Well, turns out the last time I wrote in this space was TWO THOUSAND FOURTEEN. I didn’t have grey hair. I guess that’s what starting a few businesses will do to a man. The freedom of a personal creative outlet that generates $0 revenue does not get priority, apparently. But with the start of the new college football season, I’ve been summoned to action.
Another college football rule has lit a fire under my ass.
We need to talk about this absolutely absurd new rule in college football that says one team can’t call back-to-back timeouts. Somebody somewhere in a room full of suits decided that what college football really needs (this time) is to restrict a team’s ability to use their own timeouts as they see fit.
We are told that we all love a fast-paced game. At least that’s what college football’s thought leaders(!) on television and sportstalk radio tell us. So, what are we saving here? Like :30, :45 seconds of real time? I’m not sure of what the rule was before, but I can recall countless times a referee announcing that a second timeout, “This will be a :30 timeout.” – what was wrong with that?
Nothing, that’s what. This was not an issue, and I’m not sure what the change actually accomplishes in a positive way.
In the past 15 years, everyone’s testosterone levels get out of whack over who is paying the most for their football coach, who has the largest support staff, on and on. Alabama’s support staff this year? According to the website, It’s Saban + 44 people with titles! This doesn’t even include trainers or medical staff! Twelve of these have a role of “Analyst” of some kind. At least three of these assistants/analysts have been head coaches! Could be more – I didn’t want to spend any more time looking it up (remember, $0 from this blog).
If we are all gonna get our blood pumping in our excitement of what we pay the coaches (and now the players) – maybe we should let them, oh I don’t know… EARN IT?
Timeouts are the chess moves of football. They’re the seconds when coaches earn these over-the-top salaries and players get to catch their breath before diving back into the fray. All those bullshit stories you hear about assistant coaches doing so much film work and gameplan work to get 2 hours of sleep a night under their desks, and then we’re going to take away the opportunity for them to put that prep time to use? To save :30 of real time? What else were you and I really going to use that :30 for?
As with anything, I like to play out the scenario. See what happens on the ground – because that’s NOT what the rule makers of college football do. (Much like last year’s poorly written End Zone Airborne Forward Progress Rule – which I could do a few thousand words on.)
So picture this: your team’s QB lines up, scans the field, and the defense looks like they’re about to steamroll him. Time for a timeout, right? QB runs to the sideline, gets a genius new play, and you’re back in business. But wait, the defense shifts, and now you’re screwed again. Too bad, so sad; you can’t call another timeout. Sorry kid, some suit with a ballooning prostate needs to get the game moving.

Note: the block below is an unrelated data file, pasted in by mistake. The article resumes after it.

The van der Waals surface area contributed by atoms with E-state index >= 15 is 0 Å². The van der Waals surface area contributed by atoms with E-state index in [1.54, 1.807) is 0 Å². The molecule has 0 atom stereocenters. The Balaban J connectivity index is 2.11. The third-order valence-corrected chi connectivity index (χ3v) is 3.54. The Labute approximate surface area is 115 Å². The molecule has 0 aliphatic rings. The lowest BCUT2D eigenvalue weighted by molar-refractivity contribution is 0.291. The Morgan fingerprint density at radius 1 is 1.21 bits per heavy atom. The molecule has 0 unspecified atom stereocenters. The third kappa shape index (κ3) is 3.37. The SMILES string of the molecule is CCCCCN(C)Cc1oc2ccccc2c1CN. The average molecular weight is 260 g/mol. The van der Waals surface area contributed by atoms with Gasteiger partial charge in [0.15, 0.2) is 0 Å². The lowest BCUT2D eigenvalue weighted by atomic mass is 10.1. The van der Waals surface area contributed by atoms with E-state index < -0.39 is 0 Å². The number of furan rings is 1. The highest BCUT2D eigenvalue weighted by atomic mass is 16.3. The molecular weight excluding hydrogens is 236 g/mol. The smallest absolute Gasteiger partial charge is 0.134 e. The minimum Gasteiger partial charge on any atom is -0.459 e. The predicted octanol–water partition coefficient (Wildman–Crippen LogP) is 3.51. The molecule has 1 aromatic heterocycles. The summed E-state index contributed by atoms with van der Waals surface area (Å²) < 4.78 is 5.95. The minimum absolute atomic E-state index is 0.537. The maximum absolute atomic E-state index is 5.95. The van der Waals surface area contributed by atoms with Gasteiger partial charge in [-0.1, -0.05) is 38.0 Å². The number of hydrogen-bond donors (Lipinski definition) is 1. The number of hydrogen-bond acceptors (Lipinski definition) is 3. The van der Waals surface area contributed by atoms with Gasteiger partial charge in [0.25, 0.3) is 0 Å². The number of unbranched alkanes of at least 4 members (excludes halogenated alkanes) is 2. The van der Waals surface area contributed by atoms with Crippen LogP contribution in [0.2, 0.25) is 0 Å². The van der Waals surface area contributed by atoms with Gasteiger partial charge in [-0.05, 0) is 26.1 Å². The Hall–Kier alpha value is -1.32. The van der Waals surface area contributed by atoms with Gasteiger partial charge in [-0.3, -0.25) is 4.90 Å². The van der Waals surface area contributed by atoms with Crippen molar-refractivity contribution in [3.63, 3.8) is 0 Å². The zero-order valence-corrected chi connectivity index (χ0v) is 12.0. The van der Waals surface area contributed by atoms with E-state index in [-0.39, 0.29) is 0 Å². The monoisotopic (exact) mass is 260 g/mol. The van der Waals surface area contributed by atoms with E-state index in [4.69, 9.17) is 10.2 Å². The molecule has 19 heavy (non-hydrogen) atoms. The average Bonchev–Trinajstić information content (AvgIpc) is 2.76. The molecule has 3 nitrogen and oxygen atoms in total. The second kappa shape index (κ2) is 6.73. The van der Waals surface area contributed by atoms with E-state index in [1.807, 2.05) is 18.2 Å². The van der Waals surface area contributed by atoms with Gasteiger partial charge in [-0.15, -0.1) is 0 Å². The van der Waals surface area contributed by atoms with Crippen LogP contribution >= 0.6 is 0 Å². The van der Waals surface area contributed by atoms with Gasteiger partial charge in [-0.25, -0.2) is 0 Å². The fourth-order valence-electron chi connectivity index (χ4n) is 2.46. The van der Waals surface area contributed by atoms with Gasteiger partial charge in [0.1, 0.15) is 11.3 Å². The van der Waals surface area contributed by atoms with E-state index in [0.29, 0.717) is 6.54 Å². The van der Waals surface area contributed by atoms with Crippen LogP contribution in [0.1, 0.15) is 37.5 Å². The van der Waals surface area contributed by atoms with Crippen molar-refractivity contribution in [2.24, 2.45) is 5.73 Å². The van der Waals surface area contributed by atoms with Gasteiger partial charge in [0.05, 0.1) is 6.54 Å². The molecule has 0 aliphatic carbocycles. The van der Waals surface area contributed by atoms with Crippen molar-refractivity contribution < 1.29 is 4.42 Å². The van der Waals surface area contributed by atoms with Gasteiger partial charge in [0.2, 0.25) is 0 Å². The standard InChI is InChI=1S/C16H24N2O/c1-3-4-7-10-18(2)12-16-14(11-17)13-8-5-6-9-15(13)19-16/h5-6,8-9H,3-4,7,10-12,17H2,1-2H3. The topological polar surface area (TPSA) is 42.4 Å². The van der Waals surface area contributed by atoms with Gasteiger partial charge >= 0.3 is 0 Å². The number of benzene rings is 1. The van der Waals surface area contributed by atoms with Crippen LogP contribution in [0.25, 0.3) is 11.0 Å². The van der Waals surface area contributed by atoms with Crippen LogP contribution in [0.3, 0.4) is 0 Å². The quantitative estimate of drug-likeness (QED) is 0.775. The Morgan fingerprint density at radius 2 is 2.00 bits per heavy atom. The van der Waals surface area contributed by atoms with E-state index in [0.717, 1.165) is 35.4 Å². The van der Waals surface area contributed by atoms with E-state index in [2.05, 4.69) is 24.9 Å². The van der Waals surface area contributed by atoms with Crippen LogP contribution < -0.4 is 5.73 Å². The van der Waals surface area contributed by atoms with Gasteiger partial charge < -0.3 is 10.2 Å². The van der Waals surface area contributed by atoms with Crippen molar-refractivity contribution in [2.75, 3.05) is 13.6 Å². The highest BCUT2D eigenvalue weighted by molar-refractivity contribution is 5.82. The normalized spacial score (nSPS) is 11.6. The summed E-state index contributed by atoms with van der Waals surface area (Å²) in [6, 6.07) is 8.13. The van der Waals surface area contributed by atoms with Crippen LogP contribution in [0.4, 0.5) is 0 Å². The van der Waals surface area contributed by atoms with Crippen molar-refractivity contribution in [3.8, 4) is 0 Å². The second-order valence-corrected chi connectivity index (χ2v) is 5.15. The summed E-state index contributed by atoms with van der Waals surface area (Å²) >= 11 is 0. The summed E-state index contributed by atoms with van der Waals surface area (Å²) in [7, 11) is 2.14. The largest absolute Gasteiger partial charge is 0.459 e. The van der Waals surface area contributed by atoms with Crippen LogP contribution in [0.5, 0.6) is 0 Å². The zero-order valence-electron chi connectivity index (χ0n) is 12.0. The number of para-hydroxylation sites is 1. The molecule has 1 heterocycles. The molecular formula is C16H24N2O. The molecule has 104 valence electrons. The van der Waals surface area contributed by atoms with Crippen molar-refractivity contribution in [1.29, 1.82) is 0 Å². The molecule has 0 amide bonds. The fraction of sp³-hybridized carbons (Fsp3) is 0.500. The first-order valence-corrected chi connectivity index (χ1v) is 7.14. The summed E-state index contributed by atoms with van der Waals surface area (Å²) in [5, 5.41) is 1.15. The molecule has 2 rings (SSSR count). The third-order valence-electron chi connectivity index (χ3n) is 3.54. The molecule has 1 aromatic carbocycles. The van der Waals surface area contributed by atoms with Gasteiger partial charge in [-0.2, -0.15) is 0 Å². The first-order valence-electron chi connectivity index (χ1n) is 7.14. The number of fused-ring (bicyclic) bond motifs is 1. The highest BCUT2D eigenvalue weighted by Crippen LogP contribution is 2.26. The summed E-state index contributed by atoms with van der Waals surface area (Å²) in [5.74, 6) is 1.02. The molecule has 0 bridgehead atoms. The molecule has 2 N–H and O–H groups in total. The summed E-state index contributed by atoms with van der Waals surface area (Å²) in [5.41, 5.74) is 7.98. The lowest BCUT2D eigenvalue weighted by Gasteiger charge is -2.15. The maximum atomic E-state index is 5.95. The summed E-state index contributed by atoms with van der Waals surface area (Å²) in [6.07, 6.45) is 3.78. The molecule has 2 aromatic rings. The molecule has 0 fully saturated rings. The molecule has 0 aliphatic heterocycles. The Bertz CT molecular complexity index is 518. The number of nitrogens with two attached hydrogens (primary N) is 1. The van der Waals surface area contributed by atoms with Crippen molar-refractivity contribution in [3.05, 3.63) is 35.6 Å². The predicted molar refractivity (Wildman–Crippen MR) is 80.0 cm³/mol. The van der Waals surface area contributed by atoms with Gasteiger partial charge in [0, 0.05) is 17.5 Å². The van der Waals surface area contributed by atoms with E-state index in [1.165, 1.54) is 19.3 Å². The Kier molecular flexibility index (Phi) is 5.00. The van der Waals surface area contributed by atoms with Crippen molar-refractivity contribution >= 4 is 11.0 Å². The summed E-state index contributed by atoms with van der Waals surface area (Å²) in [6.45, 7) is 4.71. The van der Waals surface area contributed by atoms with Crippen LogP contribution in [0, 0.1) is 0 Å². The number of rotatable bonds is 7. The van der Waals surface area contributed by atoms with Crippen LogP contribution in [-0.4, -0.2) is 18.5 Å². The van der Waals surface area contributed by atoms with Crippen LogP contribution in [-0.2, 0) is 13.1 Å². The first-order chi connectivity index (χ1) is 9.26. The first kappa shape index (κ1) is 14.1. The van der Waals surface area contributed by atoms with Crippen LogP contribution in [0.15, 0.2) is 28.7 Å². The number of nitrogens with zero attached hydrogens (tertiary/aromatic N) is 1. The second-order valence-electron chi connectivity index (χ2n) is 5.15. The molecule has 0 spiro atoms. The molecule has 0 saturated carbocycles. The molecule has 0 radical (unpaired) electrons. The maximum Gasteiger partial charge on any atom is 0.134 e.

Timeouts have value – that’s why there should be no rules/limitations on how they are used. Each coach/team goes over their own protocol on how to use timeouts and when to use timeouts. (Much of the time they do it poorly, I’ll admit.) There’s the thought – do we burn a timeout here? Or do we hold it for later in the game?
College football has been thrilling fans for decades without needing to tamper with basic rules like timeouts. The back-and-forth between coaches, the tension it adds to the game—this is what makes football a sport for thinkers and beer-chuggers alike.
Oh, you better believe teams are gonna lose because of this. And not just any games, but BIG games. You heard it here – this will come back and affect a team YOU care about down the line, and you’re going to be happy. The games where every second counts, where one wrong move could blow the whole season. Imagine getting to the playoffs and losing because you couldn’t call a second timeout.
Look, if you want to speed up the game, there are a million other ways to do it that don’t mess with the strategy. Here are three that I put no time or thought into:
- Get the refs to make quicker calls (MAYBE THE REVIEWS – the Referee doesn’t need to jog over and look at that tiny screen – the guys up in the booth can handle it, just like they do in the USFL!! He’s out bounds, we can all see it… another 1,000 words I could do)
- Yellow card/red card the targeting calls – my go-to rule change would also speed up the game. No review needed, discretion is with the referee, make the call, and move on.
- Cut down the halftime show. Please. I know the diehards love the band. A lot of kids get their glory – and scholarships – being in the band. But if we cut it five minutes – three minutes – we’ll all be better off.
Leave the in-game decisions alone. We’re messing with the stuff that doesn’t need to be messed with.